1 July, 2013 17:10 ▪
The Economist: Ukrainian media market is being prepared for the election in 2015: few independent outlets are left
Last week news surfaced about the sale of the United Media Holding (UMH) to Serhiy Kurchenko, a secretive 27-year old multimillionaire.
“The owner of one of Ukraine's top football clubs, Metalist Kharkiv, Mr. Kurchenko is no ordinary oligarch,” The Economist writes. “His energy holding, renamed VETEK, recently bought for USD300mn a strategic oil refinery from Lukoil, a Russian energy firm, and is expected to soon become a direct importer of Russian gas.”
This only makes sense if you have top level political backing, and all signs point to the president, Arkadiusz Sarna, an analyst at OSW, a Warsaw think tank, argues in his comment for The Economist. “There are no accidental players on this market,” he says.
READ ALSO: Freedom Under Pressure
“Mr Kurchenko is Mr Nobody,” Taras Berezovets, director of Berta Communications, a political consultancy comments for The Economist. “He says the youthful oligarch is a front for “The Family,” a group of loyalists surrounding the son of the president, Oleksandr Yanukovych. So far the group had expanded into energy and finance, but still lacked any serious media companies. Mr Berezovets believes the TV channels of StarLightMedia Group, Ukraine's largest media holding owned by billionaire Victor Pinchuk, make it the next logical target,” The Economist reports. “It is clear that the media market is being prepared for the election in 2015. The largest TV channel, Inter, was sold by Valeriy Khoroshkovskyi, a former security services head, to the head of the presidential administration, Serhiy Liovochkin, and Dmytro Firtash, a billionaire. Meanwhile, the last opposition channel, TVi, finally collapsed in April amid a murky ownership transfer, after months of licensing and tax problems.”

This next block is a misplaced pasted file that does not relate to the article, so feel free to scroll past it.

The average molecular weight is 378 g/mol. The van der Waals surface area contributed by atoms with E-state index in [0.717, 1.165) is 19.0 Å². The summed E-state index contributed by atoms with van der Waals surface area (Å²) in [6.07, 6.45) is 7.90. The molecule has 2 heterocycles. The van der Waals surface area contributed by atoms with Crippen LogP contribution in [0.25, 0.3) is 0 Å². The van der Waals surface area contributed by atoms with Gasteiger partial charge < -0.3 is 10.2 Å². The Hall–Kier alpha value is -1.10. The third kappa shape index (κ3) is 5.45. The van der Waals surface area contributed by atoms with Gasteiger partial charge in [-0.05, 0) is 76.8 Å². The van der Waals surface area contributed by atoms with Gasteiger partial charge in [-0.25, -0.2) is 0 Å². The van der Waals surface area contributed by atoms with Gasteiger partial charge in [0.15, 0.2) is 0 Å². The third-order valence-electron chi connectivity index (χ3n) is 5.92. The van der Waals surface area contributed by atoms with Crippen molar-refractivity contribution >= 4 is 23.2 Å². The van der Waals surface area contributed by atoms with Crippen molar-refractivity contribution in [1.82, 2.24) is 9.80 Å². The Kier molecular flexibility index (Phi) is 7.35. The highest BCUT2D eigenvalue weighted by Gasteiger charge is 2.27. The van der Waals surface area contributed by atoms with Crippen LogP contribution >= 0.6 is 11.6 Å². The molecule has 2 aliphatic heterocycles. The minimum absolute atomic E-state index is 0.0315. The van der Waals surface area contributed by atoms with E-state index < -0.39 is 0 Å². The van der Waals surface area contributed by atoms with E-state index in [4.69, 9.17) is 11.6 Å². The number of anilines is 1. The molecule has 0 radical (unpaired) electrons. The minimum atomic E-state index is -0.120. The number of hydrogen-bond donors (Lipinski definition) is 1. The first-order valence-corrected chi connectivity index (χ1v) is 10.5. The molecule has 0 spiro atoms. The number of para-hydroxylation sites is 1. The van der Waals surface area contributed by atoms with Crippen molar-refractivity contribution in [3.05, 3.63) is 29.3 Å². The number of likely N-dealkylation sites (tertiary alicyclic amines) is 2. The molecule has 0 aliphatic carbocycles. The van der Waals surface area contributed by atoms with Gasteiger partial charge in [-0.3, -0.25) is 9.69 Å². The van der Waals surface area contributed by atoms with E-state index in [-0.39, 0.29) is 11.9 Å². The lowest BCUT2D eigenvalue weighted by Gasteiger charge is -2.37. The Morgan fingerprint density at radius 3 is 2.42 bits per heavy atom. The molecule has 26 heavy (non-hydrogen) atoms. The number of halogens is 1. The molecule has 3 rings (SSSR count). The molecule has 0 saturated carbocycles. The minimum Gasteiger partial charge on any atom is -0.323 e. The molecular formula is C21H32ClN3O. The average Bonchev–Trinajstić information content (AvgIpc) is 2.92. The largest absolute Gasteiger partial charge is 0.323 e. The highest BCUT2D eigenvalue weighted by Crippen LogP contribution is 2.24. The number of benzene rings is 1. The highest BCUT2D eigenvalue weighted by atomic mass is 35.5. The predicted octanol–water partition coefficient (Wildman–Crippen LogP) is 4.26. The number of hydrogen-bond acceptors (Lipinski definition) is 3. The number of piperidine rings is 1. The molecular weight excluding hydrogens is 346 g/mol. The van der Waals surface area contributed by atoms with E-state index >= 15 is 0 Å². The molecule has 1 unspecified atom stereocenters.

READ ALSO: Mass Media: Between Propaganda and Prestige
In his interview to Forbes.ua posted on July 1, 2013, Kurchenko denied the allegations of being a straw man, and promised to maintain editorial independence, in addition to investments of $100m. Some have called to give him the chance to prove himself, and that spending half a billion dollars for a couple of articles is unreasonable, The Economist writes. “But by jailing Yulia Tymoshenko, the former prime minister, Mr Yanukovych broke the unwritten law of Ukrainian politics, that you do not prosecute your predecessors,” says Berezovets in his comment for the publication. “Losing in 2015 could see him take her place. To avoid prison and destitution, one can argue, no price is too high to
- The government gets 3 times more coverage in news than the opposition does
- Media Freedom in Ukraine: behind Molodova and Armenia
- Media Expert: Journalists are a potential threat to this regime
- Kurchenko buys 98% of Lozhkin’s media holding
- Journalists go on a 24/7 strike in front of the Interior Ministry